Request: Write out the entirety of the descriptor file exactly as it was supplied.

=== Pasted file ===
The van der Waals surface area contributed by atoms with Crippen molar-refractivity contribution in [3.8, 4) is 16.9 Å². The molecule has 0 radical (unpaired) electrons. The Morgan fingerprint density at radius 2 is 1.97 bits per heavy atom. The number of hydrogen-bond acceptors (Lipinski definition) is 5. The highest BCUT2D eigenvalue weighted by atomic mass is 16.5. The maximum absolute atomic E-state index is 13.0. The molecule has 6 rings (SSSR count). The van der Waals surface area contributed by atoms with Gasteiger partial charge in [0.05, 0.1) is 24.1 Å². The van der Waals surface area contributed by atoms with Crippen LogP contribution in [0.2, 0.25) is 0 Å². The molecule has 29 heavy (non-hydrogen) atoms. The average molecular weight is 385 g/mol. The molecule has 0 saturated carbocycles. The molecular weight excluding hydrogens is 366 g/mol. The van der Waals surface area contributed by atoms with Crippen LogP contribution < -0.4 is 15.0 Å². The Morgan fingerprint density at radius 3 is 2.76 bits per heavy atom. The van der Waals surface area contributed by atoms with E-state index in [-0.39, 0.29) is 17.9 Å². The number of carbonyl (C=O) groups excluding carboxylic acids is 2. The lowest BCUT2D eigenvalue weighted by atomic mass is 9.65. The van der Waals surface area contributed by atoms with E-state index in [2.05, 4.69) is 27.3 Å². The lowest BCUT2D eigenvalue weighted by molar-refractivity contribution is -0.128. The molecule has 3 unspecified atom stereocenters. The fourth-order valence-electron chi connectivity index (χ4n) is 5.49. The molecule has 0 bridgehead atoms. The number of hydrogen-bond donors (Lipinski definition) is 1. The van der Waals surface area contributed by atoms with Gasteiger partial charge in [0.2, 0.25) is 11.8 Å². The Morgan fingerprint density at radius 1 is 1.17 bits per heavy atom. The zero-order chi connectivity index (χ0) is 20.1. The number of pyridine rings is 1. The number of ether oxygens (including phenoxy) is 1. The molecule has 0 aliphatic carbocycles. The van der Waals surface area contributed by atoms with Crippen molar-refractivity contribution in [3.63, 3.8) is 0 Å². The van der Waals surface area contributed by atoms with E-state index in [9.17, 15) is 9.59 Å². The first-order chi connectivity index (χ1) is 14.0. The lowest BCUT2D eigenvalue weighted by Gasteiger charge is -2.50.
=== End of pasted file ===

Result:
The van der Waals surface area contributed by atoms with Crippen molar-refractivity contribution in [3.8, 4) is 16.9 Å². The molecule has 0 radical (unpaired) electrons. The Morgan fingerprint density at radius 2 is 1.97 bits per heavy atom. The number of hydrogen-bond acceptors (Lipinski definition) is 5. The highest BCUT2D eigenvalue weighted by atomic mass is 16.5. The maximum absolute atomic E-state index is 13.0. The molecule has 6 rings (SSSR count). The van der Waals surface area contributed by atoms with Gasteiger partial charge in [0.05, 0.1) is 24.1 Å². The van der Waals surface area contributed by atoms with Crippen LogP contribution in [0.2, 0.25) is 0 Å². The molecule has 29 heavy (non-hydrogen) atoms. The average molecular weight is 385 g/mol. The molecule has 0 saturated carbocycles. The molecular weight excluding hydrogens is 366 g/mol. The van der Waals surface area contributed by atoms with Crippen LogP contribution < -0.4 is 15.0 Å². The Morgan fingerprint density at radius 3 is 2.76 bits per heavy atom. The van der Waals surface area contributed by atoms with E-state index in [-0.39, 0.29) is 17.9 Å². The number of carbonyl (C=O) groups excluding carboxylic acids is 2. The lowest BCUT2D eigenvalue weighted by atomic mass is 9.65. The van der Waals surface area contributed by atoms with E-state index in [2.05, 4.69) is 27.3 Å². The lowest BCUT2D eigenvalue weighted by molar-refractivity contribution is -0.128. The molecule has 3 unspecified atom stereocenters. The fourth-order valence-electron chi connectivity index (χ4n) is 5.49. The molecule has 0 bridgehead atoms. The number of hydrogen-bond donors (Lipinski definition) is 1. The van der Waals surface area contributed by atoms with Gasteiger partial charge in [0.2, 0.25) is 11.8 Å². The Morgan fingerprint density at radius 1 is 1.17 bits per heavy atom. The zero-order chi connectivity index (χ0) is 20.1. The number of pyridine rings is 1. The number of ether oxygens (including phenoxy) is 1. The molecule has 0 aliphatic carbocycles. The van der Waals surface area contributed by atoms with Crippen molar-refractivity contribution in [3.63, 3.8) is 0 Å². The van der Waals surface area contributed by atoms with E-state index in [9.17, 15) is 9.59 Å². The first-order chi connectivity index (χ1) is 14.0. The lowest BCUT2D eigenvalue weighted by Gasteiger charge is -2.50.